"In 1449 Fallo was in the power of the Caldora family. In 1486 the fore-mentioned castle, along with Civita Borrella, Rosello, Villa di Santamaria, Montelapiano, Castello delli Giudici and Pescocostanzo di Abruzzo, Guglionesi and Sanmartino di Capitanata, Mottola di terra d'Otranto, Montepeloso di Basilicata, and Frattapicciola in Terra di Lavoro, were held by Queen Joan, wife of Ferrante, PRO SUIS IURIBUS DOTALIBUS; in 1507 she then gave them to her brother King Cattolico suo fratello, in exchange for other lands. The King gave them to Fabrizio Colonna, who negotiated selling them, along with Montelapiano, Villa Santa Maria and Castello delli Giudici, to Andrea Carraffa. Fallo was then given to Marino Segura, and then to Giuseppe Tocco or Zocco. In 1592 it was sold to Gaspare Castiglione by creditors of Alfonso, and Giuseppe Zocco, for 2270 ducates. In 1600 Orazio Castiglione sold them as free lands to Tiberio d'Ugno for 3200 ducates. Currently (about 1800) it is owned by the Caracciolo family of the princes of Santo Bono."
Furthermore, it is certain Joan III (wife of Ferrante I) and her daughter (Joan IV), traveled through Abruzzo in 1514 and stayed in Teramo on July 7th. At the time, both queens were widows, as Ferrante I died on January 25 1494 and Joan IV's husband had also died in October of 1496.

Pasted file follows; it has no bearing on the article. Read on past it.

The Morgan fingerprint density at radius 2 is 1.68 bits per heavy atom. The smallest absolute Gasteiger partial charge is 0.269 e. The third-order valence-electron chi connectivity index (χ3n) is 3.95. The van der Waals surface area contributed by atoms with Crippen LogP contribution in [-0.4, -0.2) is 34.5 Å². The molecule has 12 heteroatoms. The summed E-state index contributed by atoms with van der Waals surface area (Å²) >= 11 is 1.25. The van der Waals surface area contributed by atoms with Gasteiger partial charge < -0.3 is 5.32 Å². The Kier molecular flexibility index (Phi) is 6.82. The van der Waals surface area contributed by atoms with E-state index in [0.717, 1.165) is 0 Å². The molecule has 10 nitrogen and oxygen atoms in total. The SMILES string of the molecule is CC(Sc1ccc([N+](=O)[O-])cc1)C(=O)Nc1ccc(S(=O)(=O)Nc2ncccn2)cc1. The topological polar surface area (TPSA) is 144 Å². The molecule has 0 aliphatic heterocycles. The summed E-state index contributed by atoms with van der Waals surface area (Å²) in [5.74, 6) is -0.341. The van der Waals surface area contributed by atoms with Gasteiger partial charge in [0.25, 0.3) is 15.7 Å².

Even King Charles VIII of France, while traveling through Italy (1494-1495), seems to have spent a brief stay in these areas. It is that same Charles VIII who, according to his contemporaries, conquered the lands with wooden spurs and with chalk, with which he marked the places where he stayed.
During this period syphilis began to become widespread, called the "French illness", as opposed to "the disease of Naples" as it was named in France. In any case, according to some writers this disease was brought over by the discoverers of the Americas, whereas others claim that it had existed ever since ancient times.
1494 marks the beginning of the fall of the reign of the Aragonese. The dynasty was hurriedly restored after the retreat of Charles VIII, but was extinct by 1503, when the reign of Naples was conquered by Consalvo di Cordova and annexed to Spain as vice-realm.